Michael Steele: The Race is Now a Choice

Mitt Romney’s vice presidential selection was on its face a very good one—solid, strong and perhaps riskier than it needed to be. Less a “bold choice” (sorry Bill Kristol) and certainly not a “maverick pick” the choice of Paul Ryan was, at least for Mitt Romney, appropriate. For months, Romney and his campaign were beset by pundits, Establishment types and wannabe prognosticators divining who he would or should pick. From safe to out-of-the-box, names were all over the place; an no name wasn’t good enough to suggest (Kim Kardashian. Really?). But in the end Mitt knew what he wanted—he wanted it all! And in Paul Ryan he gets a little Rob Portman and Bobby Jindal (policy wonk), Tim Pawlenty (GOP grassroots, Sam’s Club Republicanism) and even Marco Rubio (Tea Party appeal).

Just as significant is that Romney, by choosing Ryan, has clearly decided to reset the narrative in his race with President Obama. And here’s where the wheels can come off pretty quick. For the past 4 months or so, the Romney campaign has argued, pushed and even distorted the facts to make the point that this election is a referendum on the Obama years. Sure Obama was dealt a bad set of cards, the argument goes, but leadership—especially presidential leadership is about what you do with the cards you are dealt. For Romney, the president just didn’t know how to play his hand. But in selecting Paul Ryan, Mitt has given the president a new set of cards.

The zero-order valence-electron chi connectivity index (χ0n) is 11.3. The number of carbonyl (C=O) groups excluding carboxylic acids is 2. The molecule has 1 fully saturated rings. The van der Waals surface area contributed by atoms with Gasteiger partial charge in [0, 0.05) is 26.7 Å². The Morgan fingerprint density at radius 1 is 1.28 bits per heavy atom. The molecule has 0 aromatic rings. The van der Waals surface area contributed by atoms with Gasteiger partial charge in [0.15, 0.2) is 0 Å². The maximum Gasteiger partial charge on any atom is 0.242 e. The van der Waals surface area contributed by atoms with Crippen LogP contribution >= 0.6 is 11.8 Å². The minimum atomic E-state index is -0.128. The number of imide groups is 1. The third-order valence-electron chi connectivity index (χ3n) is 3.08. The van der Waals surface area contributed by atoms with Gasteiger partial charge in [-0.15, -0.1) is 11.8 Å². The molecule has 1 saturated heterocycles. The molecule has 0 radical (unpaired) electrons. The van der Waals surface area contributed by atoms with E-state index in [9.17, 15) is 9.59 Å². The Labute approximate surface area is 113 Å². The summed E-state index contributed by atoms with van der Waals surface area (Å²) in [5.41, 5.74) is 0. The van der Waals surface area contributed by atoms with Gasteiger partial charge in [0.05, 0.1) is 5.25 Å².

Starting now, this race is no longer a referendum on Obama but rather a choice between Obama (“Status Quo Liberalism”) and Romney (“Reform Conservatism”). It appears the Romney-Ryan campaign is ready to make this argument and the Obama-Biden campaign can’t wait for it. In addition to jobs and the economy Romney now wants a broader debate about big ideas and even bigger policies, hence the Ryan selection, and is counting on Paul Ryan’s smarts and bookish charms to dissect Obama and Biden. But Paul Ryan and his budget have also given the president an opportunity to make the race not just about Bain Capital and Romney’s tax returns (you really didn’t expect them to give those up, did you?) but also about a return to “trickle-down economics” and “ending [fill in the blank] as we know it,” claims Republicans at least up to now have not been able to respond to effectively.

And in an ironic political twist, both campaigns are happy with this pick (at least for the moment). Republicans (especially conservatives) are excited to know a budget hawk would be a heartbeat away from the oval office; and Democrats are smiling like Cheshire cats because a budget hawk is a heartbeat away from Mitt Romney.

But all of this excitement about Paul Ryan being picked reminds me of the Jeff Goldblum quote from the Lost World: Jurassic Park in responding to how excited everyone was to be at Jurassic Park: “That’s how it always starts. Then later there’s running and screaming.”

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